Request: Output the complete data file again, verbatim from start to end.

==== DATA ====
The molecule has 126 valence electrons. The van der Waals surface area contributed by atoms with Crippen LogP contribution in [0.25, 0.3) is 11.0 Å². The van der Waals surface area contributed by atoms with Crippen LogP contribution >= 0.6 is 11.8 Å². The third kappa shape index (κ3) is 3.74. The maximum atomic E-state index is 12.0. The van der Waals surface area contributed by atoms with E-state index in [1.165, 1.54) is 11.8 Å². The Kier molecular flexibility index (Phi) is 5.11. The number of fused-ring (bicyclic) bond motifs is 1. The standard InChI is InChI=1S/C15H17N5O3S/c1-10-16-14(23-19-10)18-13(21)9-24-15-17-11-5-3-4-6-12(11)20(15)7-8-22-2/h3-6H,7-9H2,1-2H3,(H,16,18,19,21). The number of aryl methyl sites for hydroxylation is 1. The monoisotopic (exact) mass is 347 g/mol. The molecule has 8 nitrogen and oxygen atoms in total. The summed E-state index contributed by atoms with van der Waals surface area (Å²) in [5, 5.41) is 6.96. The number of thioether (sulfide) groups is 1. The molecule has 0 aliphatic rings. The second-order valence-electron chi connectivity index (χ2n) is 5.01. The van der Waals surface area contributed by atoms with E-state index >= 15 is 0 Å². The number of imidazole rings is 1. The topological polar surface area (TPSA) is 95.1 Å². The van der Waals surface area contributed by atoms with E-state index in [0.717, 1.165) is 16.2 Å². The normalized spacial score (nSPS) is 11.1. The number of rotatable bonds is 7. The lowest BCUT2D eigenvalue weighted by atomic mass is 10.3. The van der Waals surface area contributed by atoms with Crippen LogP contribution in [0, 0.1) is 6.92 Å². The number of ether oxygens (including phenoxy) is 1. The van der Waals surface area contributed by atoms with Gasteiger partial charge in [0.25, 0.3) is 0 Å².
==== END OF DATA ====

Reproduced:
The molecule has 126 valence electrons. The van der Waals surface area contributed by atoms with Crippen LogP contribution in [0.25, 0.3) is 11.0 Å². The van der Waals surface area contributed by atoms with Crippen LogP contribution >= 0.6 is 11.8 Å². The third kappa shape index (κ3) is 3.74. The maximum atomic E-state index is 12.0. The van der Waals surface area contributed by atoms with E-state index in [1.165, 1.54) is 11.8 Å². The Kier molecular flexibility index (Phi) is 5.11. The number of fused-ring (bicyclic) bond motifs is 1. The standard InChI is InChI=1S/C15H17N5O3S/c1-10-16-14(23-19-10)18-13(21)9-24-15-17-11-5-3-4-6-12(11)20(15)7-8-22-2/h3-6H,7-9H2,1-2H3,(H,16,18,19,21). The number of aryl methyl sites for hydroxylation is 1. The monoisotopic (exact) mass is 347 g/mol. The molecule has 8 nitrogen and oxygen atoms in total. The summed E-state index contributed by atoms with van der Waals surface area (Å²) in [5, 5.41) is 6.96. The number of thioether (sulfide) groups is 1. The molecule has 0 aliphatic rings. The second-order valence-electron chi connectivity index (χ2n) is 5.01. The van der Waals surface area contributed by atoms with E-state index >= 15 is 0 Å². The number of imidazole rings is 1. The topological polar surface area (TPSA) is 95.1 Å². The van der Waals surface area contributed by atoms with E-state index in [0.717, 1.165) is 16.2 Å². The normalized spacial score (nSPS) is 11.1. The number of rotatable bonds is 7. The lowest BCUT2D eigenvalue weighted by atomic mass is 10.3. The van der Waals surface area contributed by atoms with Crippen LogP contribution in [0, 0.1) is 6.92 Å². The number of ether oxygens (including phenoxy) is 1. The van der Waals surface area contributed by atoms with Gasteiger partial charge in [0.25, 0.3) is 0 Å².